AE-35 Unit Replication Project

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"Just a moment....Just a moment.

I've just picked up a fault in the AE-35 Unit.

Its going to go 100 percent failure within 72 hours."


With those words from HAL, we first learned of something called the AE-35 Unit...and are given some indication of problems to come. The quiet life on the Discovery was about to change. So what was the AE-35 Unit? And what did it do?

Well, based on descriptions in the novel and on references in the film, the AE-35 Unit was a control unit which kept the radio antennae pointed where it was supposed to be pointed. The term AE-35 most likely stood for Azimuth & Elevation with the -35 being some sort of model or version number designator. Since the AE-35 unit kept the antennae stabilized in azimuth and elevation, it most likely was a gyro control system. (Note that the term AE-35 referred to the black box that was removed from the antenna structure and not the antennae structure itself, as was erroneously used in the sequel 2010).


The AE-35 unit, with cover removed, on the Test Bench in the Pod Bay.


The AE-35 unit is a rather interesting unit (once the cover is removed), and as we find out a very important piece which must operate properly for Discovery's mission to proceed smoothly. In addition to the unit in the Antenna, there are at least 3 additional AE-35 units in the storage area of the Discovery (based on images cut from the final version of the film).

Three AE-35 Units in the Storage Area.

I always thought the AE-35 unit looked fascinating, and many times wondered what was actually used to make it. It looked so real...but of course, so did everything else in the film. But it also looked as if it might have been some piece of real equipment that was converted into the AE-35 design. For many years I wondered what could have been used. I kinda thought the insides looked like a gyro...which make sense since that was its function in the film. Recently, I started to look closely at the unit. As a prop, the AE-35 unit is amazing. It has all the very minute details that one doesn't really focus on when looking at it, but those details tell the mind this thing really works...or could really work in the year 2001.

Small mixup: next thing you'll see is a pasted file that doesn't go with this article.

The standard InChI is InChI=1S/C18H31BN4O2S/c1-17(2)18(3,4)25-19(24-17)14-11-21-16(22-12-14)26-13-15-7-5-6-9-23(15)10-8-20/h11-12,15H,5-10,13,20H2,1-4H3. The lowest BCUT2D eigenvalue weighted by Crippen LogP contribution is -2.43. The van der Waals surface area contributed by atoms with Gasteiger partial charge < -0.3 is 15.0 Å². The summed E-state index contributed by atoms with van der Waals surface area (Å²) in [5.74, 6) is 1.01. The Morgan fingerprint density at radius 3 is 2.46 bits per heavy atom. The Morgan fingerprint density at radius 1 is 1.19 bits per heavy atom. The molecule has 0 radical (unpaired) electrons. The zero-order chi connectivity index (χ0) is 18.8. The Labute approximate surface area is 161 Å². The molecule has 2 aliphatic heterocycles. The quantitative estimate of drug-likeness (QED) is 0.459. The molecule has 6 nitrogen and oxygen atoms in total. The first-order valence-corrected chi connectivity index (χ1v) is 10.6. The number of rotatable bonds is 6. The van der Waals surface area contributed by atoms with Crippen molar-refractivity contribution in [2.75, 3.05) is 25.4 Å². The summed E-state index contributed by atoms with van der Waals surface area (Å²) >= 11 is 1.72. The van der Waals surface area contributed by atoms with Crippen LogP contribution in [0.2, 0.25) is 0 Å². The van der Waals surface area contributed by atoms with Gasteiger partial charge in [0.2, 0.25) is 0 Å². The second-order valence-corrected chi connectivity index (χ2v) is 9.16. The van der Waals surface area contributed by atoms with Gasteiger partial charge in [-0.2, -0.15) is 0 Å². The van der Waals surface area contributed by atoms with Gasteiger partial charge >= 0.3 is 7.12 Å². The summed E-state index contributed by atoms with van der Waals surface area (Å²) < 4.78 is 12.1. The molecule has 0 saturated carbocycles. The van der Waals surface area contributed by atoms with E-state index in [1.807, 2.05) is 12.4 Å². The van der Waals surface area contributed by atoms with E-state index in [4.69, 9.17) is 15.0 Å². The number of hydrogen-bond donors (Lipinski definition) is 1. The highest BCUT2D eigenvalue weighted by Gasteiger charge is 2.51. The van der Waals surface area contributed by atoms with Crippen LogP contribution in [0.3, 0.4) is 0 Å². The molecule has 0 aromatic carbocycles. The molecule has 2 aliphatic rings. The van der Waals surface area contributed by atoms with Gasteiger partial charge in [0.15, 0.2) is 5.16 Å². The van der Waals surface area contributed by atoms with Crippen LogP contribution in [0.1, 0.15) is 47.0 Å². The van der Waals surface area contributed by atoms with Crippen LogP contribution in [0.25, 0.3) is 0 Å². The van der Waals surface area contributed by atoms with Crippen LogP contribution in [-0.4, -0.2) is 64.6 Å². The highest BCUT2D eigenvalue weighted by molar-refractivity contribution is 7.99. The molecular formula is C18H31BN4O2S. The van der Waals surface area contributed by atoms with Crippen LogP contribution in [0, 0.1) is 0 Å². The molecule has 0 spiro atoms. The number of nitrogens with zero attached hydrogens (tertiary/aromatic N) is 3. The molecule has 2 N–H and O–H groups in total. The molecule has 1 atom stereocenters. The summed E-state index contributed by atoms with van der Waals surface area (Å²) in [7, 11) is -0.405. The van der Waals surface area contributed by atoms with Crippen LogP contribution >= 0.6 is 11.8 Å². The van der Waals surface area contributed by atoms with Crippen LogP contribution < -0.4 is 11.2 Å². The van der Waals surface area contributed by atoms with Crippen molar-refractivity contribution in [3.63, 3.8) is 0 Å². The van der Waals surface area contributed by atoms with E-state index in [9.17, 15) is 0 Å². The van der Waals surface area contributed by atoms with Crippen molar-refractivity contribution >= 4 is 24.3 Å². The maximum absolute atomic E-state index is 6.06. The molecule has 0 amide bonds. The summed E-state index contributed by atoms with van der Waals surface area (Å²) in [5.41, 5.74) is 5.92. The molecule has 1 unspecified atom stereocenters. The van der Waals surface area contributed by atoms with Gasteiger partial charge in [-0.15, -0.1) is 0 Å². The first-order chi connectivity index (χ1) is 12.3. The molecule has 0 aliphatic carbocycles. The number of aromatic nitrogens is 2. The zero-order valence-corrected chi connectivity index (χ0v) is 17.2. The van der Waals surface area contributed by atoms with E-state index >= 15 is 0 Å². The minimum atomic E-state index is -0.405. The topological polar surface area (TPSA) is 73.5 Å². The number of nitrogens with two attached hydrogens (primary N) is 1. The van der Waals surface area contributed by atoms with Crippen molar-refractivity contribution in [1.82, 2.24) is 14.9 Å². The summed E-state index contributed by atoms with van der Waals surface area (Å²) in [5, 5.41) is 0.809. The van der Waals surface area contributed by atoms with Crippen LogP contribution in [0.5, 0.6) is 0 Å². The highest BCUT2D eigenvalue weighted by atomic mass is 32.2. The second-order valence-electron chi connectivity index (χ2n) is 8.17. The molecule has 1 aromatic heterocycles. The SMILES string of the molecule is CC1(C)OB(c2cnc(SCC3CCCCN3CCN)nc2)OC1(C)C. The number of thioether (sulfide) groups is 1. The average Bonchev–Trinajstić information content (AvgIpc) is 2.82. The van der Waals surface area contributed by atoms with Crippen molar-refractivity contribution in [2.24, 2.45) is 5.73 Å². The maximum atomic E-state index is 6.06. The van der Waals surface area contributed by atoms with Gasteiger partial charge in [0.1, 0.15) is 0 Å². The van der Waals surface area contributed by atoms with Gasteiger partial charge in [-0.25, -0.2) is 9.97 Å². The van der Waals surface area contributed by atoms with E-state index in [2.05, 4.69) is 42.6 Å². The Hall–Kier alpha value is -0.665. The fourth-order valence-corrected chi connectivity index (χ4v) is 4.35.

Scenes in the film show the AE-35 unit with its cover on during the EVA, with its cover removed when the astronauts are testing it on the diagnostic bench in the pod bay.

We also see 3-dimensional rotating x-ray images of it, and circuit testing images. I began studying those images in detail.

Just a moment...Just a moment.

I've just discovered what was used to make the AE-35 Unit.

Suddenly, I realized that those x-ray images we see in the film are actual x-rays of the AE-35 prop. They, along with the wire outline images (shown in pictures which followed the x-ray images) and the images of the unit with its cover removed, provide clues to what the unit was originally, as they offer a glimpse into the interior of the unit. The x-ray images show interior details on parts buried deep inside the unit. That type of detail could only come from a real piece of hardware.


AE-35 unit

The insides of the AE-35 unit is a real gyro, as I suspected. But what type, and from where? Based on all of the information I could gather from countless hours of staring at images in the film, I started looking at possible candidates. I acquired many gyro units as potential candidates for inspection (a rather expensive exercise). There are a few that are very similar but have subtle differences. It took me a while to sort these differences out. I ultimately found a unit that matches the internal parts of the AE-35 unit.


This is the gyro unit of the same type as was used to make the original AE-35 Unit.

The replication of the AE-35 unit will proceed rather quickly now. The gyro unit will be modified as needed, and installed in an enclosure. A handle, control knobs, electrical connectors, and base mounting will be added. The base mounting of the original was rather detailed. It had machined metal rails which dovetailed into matching rails in the Antennae cavity, which held the AE-35 Unit, There were also matching rails on the diagnostic bench in the pod bay to hold the AE-35 unit to the bench in the weightless environment. All this was extremely well made.


So why do all this? Why make an AE-35 Unit? Well, I thought the completed spacesuit should have something in its gloved hand for display. What better than an AE-35 Unit?

More photos will be added as work progresses.


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